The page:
Study of geopolymerization mechanisms by 27Al-NMR and calorimetry correlation

Conference Dates

May 27-June 1, 2018


Geopolymers are alumino-silicate binders prepared by reacting a powdered alumino-silicate source (metakaolin) with an alkali silicate “activating” solution. The geopolymerization reaction is a complex process but it is consensual that geopolymers are formed by dissolution of the metakaolin and condensation reactions between silicates and aluminates initially in solution or as dissolution products. However, those two processes occur concomitantly during the geopolymerization. It makes it difficult to study geopolymerization mechanisms in detail for kinetics or thermodynamics purposes. This could explain why detailed mechanistic descriptions are scarce in the literature and why this topic is still a matter of debate.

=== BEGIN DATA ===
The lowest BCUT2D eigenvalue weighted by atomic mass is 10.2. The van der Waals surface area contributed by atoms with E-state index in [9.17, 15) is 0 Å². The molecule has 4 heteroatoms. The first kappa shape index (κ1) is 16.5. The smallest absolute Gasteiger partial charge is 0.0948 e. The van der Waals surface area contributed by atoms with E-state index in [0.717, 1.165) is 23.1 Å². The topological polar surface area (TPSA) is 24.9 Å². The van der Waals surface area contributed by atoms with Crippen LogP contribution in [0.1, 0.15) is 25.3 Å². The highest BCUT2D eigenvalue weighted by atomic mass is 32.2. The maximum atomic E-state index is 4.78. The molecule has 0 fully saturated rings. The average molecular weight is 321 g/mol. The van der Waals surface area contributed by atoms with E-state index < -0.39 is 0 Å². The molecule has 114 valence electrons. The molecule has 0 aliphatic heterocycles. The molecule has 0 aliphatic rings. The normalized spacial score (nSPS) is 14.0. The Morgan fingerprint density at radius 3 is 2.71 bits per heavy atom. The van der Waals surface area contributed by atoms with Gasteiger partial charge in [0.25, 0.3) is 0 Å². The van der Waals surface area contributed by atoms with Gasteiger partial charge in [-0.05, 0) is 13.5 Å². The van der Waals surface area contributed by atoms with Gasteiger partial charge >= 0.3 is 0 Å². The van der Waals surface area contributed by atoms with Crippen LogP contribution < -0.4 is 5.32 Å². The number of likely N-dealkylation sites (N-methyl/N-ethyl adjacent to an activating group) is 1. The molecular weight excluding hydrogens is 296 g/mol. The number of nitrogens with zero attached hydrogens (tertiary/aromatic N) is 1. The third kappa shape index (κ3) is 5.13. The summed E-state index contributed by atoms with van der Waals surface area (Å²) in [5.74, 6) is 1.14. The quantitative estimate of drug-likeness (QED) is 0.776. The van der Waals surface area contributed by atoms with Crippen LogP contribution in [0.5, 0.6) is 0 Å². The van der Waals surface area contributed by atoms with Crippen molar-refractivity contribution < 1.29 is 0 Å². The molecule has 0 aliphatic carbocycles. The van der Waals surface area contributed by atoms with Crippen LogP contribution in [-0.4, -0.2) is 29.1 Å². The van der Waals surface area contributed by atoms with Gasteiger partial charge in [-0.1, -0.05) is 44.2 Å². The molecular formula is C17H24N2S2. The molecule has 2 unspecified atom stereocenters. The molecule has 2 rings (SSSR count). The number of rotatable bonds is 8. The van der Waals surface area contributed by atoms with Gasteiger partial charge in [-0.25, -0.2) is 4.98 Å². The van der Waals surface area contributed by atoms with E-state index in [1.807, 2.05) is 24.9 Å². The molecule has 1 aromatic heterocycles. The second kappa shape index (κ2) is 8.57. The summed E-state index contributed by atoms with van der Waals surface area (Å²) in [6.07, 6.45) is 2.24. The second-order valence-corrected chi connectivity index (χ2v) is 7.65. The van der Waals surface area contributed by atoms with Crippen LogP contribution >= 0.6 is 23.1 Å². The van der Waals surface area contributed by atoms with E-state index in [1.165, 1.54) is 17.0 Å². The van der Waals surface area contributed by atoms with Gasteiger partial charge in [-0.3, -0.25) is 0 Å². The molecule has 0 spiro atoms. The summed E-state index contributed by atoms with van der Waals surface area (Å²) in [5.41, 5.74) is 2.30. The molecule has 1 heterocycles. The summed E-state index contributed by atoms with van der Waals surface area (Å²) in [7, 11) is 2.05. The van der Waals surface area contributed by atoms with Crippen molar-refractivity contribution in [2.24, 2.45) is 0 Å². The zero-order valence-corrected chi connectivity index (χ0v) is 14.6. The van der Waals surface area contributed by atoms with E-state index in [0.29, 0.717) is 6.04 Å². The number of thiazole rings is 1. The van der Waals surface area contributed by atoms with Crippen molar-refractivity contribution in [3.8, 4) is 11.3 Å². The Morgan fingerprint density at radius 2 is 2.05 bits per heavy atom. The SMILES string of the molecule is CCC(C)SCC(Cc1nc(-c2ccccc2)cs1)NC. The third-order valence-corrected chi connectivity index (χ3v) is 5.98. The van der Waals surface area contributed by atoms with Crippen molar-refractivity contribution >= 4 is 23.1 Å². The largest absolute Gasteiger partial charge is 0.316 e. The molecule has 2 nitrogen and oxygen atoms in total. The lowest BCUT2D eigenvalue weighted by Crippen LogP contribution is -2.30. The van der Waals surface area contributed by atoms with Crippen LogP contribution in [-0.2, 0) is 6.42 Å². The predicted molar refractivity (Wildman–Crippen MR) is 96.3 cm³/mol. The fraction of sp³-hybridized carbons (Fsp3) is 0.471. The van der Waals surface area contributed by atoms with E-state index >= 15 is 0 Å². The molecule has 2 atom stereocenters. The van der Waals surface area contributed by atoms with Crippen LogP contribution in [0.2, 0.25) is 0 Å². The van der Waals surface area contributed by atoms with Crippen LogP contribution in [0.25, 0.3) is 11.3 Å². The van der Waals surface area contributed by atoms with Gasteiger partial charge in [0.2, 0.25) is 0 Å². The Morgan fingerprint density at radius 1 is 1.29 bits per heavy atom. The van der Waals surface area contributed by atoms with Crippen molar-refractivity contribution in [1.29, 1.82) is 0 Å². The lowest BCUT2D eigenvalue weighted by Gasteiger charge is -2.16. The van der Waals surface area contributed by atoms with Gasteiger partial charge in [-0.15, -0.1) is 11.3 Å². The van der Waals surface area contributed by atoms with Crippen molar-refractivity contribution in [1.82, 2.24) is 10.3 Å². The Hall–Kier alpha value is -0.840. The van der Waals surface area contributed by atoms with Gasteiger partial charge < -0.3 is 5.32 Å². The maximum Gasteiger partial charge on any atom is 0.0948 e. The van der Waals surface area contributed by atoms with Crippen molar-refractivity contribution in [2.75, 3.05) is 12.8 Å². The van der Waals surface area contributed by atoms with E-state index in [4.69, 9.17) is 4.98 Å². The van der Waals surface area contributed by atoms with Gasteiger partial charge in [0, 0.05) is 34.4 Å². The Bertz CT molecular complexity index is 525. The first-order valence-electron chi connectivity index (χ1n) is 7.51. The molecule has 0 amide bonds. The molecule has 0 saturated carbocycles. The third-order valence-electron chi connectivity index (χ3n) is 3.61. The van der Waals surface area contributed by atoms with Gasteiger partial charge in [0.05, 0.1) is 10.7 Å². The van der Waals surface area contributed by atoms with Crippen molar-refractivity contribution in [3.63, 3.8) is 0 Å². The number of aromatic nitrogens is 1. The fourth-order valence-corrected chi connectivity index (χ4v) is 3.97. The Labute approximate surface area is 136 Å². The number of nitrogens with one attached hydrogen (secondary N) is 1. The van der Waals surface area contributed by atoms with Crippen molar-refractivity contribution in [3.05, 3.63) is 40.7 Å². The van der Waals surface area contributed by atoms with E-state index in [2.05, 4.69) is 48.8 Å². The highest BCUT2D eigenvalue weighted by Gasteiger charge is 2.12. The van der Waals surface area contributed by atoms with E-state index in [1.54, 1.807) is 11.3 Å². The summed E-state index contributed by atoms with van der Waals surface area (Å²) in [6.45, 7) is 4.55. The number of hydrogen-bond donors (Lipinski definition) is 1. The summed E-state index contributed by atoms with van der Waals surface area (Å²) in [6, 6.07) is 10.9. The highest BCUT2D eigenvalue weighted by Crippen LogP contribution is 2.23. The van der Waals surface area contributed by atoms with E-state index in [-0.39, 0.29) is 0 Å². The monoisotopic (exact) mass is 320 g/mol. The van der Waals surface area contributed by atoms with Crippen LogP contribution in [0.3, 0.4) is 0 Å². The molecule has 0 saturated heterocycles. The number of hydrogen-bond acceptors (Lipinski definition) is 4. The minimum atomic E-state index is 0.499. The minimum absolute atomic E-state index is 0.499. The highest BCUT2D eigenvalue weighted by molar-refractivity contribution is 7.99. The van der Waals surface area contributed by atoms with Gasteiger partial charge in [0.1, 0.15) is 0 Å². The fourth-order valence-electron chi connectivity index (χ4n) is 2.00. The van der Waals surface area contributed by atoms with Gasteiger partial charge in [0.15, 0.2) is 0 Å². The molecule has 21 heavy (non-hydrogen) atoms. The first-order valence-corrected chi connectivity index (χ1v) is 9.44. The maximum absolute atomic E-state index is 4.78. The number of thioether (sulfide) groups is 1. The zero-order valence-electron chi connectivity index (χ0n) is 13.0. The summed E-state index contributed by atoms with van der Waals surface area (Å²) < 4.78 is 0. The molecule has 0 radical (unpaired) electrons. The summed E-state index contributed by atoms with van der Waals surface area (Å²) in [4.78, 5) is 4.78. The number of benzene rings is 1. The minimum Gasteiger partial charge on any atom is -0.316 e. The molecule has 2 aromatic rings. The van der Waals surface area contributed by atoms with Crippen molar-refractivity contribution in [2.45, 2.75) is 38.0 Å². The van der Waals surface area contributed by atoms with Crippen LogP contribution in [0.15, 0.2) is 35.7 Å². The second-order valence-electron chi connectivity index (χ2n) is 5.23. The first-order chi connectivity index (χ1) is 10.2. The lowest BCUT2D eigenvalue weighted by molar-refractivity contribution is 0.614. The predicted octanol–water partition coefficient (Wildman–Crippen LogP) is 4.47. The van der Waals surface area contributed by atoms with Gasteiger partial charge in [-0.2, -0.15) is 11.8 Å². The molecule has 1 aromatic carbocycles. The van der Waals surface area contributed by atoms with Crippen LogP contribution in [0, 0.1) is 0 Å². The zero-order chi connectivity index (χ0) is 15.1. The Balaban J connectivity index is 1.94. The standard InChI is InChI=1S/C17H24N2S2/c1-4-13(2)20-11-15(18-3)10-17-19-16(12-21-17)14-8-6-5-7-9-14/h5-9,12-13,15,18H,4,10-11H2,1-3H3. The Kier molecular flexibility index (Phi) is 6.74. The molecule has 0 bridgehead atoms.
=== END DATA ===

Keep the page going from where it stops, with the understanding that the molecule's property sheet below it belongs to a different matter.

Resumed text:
In this study, an experimental method highlighting the different mechanisms involved in the geopolymerization is proposed, allowing the determination of a thermodynamic parameter of the system. The different processes constituting the geopolymerization were dissociated by varying the metakaolin content in geopolymers, for a given activating solution. Reactivity of such mixes was investigated by isothermal conduction microcalorimetry (ICC). Time resolved 27Al static Nuclear Magnetic Resonance (NMR) was used to monitor the concentration of aluminate centers in solution during the reaction.

The correlation as function of time of the total heat release measured by ICC with the aluminate centers concentration in solution exhibited the existence of a master curve allowing the determination of a reaction enthalpy. The influence of alkali cations, silicate species and aluminate ions on this reaction enthalpy was then investigated. For the first time, the dependence of the geopolymer thermodynamics over the initial composition of the system was highlighted.

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